chapter  5
20 Pages

Law and Identity: Transnational Arranged Marriages and the Boundaries of Danishness

WithGarbi Schmidt

In Denmark, the practice of transnational arranged marriages among immigrants has

stirred debate on several levels of society. One effect of the debate is a tightened

regulation of family formation migration, seen as an effective means both of limiting the

number of immigrants and of furthering processes of social integration. Within media-

based and political debates, transnational marriages are frequently described as practices

destructive both to individual freedom and to Danish national identity. Nonetheless, it is

a practice in which both minority and majority citizens engage, one that frames both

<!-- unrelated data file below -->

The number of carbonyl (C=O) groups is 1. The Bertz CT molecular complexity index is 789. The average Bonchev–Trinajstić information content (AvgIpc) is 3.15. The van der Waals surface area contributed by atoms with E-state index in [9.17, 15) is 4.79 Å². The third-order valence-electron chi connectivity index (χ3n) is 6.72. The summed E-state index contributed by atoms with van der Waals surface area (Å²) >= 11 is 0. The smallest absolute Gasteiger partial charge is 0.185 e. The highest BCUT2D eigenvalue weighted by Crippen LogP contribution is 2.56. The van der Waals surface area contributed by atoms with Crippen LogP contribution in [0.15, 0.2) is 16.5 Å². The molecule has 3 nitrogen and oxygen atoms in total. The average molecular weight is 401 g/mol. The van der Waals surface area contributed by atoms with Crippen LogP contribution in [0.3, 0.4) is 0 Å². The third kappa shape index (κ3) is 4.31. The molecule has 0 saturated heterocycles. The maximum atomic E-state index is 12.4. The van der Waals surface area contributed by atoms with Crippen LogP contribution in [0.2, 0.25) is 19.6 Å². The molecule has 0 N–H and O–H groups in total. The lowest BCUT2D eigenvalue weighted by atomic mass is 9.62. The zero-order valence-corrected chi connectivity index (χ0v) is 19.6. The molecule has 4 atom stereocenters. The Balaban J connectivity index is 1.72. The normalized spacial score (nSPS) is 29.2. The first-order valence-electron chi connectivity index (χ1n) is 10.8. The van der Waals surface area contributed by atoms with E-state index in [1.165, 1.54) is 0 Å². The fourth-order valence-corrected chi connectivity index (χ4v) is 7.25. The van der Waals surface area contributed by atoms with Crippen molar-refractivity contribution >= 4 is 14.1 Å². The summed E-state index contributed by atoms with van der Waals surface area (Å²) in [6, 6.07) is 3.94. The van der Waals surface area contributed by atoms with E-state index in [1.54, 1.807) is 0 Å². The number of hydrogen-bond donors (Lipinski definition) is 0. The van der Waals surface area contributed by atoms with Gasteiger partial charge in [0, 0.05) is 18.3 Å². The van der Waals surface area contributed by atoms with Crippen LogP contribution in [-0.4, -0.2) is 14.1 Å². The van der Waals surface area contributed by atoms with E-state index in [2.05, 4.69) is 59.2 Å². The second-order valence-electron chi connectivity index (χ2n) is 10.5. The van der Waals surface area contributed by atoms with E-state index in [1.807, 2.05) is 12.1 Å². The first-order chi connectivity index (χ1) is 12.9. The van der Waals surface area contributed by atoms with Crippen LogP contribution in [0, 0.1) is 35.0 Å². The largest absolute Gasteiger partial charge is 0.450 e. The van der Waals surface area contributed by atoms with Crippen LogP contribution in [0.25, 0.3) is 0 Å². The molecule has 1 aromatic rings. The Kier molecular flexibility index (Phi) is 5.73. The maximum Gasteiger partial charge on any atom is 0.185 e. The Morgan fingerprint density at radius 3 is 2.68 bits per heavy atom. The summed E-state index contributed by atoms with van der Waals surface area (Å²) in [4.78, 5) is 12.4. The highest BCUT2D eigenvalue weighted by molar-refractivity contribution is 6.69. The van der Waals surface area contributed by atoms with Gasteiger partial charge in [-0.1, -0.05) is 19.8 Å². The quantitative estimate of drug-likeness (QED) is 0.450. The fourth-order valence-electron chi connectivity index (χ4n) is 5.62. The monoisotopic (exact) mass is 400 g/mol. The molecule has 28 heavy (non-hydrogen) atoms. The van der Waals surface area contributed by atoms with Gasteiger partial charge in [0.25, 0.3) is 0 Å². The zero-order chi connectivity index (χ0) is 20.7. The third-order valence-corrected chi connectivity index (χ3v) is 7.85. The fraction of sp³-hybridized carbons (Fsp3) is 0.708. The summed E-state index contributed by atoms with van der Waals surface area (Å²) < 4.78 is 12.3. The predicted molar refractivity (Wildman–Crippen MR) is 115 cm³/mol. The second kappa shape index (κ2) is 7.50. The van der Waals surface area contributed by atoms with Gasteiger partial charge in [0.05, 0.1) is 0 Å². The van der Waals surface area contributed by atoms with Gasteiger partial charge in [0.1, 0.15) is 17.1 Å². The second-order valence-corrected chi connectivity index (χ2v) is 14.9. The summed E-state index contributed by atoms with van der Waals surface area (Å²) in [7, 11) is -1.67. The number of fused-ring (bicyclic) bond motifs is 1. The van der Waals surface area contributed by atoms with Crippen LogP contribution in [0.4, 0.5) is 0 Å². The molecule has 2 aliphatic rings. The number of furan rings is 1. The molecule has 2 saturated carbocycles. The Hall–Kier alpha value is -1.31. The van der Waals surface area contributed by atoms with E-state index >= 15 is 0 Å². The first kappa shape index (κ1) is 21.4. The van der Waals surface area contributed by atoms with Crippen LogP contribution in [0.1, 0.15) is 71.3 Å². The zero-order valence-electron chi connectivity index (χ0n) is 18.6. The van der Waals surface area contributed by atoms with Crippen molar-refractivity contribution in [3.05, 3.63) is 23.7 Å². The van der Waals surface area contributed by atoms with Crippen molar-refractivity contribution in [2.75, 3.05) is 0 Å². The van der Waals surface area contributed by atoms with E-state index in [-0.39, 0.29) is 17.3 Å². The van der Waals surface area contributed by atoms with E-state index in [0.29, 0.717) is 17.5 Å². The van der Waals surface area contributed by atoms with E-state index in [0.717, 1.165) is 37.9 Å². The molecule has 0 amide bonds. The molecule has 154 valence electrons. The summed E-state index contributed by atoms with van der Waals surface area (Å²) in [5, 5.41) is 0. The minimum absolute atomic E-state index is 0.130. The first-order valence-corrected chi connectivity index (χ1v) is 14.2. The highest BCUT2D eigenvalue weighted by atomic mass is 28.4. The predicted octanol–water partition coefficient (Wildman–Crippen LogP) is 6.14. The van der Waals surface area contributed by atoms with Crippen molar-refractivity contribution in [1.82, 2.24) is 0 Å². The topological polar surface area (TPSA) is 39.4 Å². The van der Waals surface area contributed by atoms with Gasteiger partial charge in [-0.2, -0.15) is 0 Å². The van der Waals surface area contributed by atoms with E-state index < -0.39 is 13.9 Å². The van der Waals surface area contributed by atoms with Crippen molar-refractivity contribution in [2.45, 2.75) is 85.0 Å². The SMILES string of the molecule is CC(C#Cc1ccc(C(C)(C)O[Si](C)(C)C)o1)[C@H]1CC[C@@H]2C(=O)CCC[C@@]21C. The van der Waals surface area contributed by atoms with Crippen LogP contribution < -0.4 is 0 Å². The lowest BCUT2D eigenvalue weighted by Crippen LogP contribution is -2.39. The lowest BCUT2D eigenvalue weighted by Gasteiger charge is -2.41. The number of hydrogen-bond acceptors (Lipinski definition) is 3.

their family lives and their lives as citizens. This article analyses the dynamic

relationship between public discourse and practices of transnational marriage. The first

part describes how political and legislative perceptions of transnational (arranged)

marriages are situated within a discussion of ‘Danishness’. The second part describes

how second-generation immigrants from Turkey and Pakistan, all of whom have

married someone from their country of origin, articulate how public discourse on

transnationally arranged marriages affects their lives. This part particularly focuses on

the informants’ expressions of autonomy and choice and their adaptations of such

concepts to understandings of social belonging, inclusion and identity formation vis-a`-

vis the Danish nation-state.